What is it about masks and secret identities, anyway? According to their creator, Stan Lee, the Fantastic Four didn’t need them. Why, you might ask? “If I had a superpower—not to say that I don’t,” Lee told a packed house in the Atrium Ballroom of the Marriott. “I’d say, ‘Look at me, I’m better than you. I’ve got a superpower!’” So he didn’t give his new heroes masks or secret identities. Or sidekicks, for that matter. Who wants to hang around with an angsty teenager all the time?
But Lee did give them two things that prior superheroes lacked—deep characterization and lots of dialogue. It worked. So he did the same for the X-Men, Spiderman, the Hulk, and more. The rest is comics history.
Although Lee basks unabashedly in his well-deserved fame, a bit of seriousness peeks through now and then, like when he speaks of building a vast readership, of receiving an invitation to lecture at Princeton University, and of writing about deep societal issues such as prejudice. There’s no mistaking the earnestness in his voice when he tells the crowd, “We shouldn’t hate or dislike people who are different. Everybody is different.”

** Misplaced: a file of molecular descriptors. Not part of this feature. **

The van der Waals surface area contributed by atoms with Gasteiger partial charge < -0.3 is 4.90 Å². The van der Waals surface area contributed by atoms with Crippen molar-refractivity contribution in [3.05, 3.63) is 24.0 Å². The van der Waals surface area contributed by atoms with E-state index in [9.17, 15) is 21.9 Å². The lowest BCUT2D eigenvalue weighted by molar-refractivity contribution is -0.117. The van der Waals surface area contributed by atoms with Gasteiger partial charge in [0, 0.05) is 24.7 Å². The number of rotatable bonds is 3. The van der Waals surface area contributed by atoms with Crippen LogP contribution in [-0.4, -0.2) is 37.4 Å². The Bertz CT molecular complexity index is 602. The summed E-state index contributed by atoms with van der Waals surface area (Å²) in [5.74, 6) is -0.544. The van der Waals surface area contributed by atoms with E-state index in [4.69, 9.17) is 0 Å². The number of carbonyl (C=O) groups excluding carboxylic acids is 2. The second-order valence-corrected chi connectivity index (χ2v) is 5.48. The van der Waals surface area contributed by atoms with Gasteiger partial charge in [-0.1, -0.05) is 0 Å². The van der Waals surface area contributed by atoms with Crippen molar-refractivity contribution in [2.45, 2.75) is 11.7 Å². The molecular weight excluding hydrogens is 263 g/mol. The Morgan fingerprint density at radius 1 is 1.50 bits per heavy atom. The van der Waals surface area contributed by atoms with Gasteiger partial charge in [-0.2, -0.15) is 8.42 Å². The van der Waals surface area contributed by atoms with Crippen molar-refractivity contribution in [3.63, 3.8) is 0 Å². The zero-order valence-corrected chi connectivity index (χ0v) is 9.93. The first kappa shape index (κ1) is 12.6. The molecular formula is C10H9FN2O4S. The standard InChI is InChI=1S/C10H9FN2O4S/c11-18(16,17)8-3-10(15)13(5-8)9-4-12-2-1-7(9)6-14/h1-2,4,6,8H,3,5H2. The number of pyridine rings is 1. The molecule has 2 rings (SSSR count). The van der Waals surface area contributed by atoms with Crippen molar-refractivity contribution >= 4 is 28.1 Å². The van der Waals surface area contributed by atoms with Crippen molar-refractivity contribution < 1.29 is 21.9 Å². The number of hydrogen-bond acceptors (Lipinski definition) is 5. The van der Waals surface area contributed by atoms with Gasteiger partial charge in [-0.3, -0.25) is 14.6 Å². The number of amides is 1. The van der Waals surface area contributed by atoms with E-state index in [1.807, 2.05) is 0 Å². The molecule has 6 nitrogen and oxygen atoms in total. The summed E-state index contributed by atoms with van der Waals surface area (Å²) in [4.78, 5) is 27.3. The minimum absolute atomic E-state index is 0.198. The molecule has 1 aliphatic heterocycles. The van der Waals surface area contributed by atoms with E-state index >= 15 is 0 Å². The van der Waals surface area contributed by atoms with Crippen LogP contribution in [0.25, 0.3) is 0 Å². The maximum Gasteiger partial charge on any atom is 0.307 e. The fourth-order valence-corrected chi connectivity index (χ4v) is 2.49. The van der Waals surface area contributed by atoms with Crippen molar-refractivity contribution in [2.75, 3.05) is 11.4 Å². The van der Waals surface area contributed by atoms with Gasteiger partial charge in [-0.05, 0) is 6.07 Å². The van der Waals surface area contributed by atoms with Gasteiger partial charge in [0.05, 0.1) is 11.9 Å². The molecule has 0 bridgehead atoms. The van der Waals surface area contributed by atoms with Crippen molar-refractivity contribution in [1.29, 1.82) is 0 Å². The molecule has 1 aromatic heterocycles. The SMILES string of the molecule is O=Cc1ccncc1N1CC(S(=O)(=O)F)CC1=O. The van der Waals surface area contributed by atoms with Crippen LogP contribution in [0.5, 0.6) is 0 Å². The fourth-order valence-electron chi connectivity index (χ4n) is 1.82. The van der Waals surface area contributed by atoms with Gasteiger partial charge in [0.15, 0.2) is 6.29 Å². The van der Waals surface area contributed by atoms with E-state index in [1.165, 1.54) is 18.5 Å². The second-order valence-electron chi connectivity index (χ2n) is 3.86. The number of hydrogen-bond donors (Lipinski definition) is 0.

But then he notices the big screen on his right. “I just realized—I’m there on the screen,” he says, and the twinkle is back in his eyes. “I’m looking at you, and I could be looking at me.” And he tells of the star with his name on it that will soon grace the sidewalk in Hollywood. “Excelsior!” he shouts as he rises to leave, and the crowd resounds in kind.
The man is a marvel. The man is Marvel.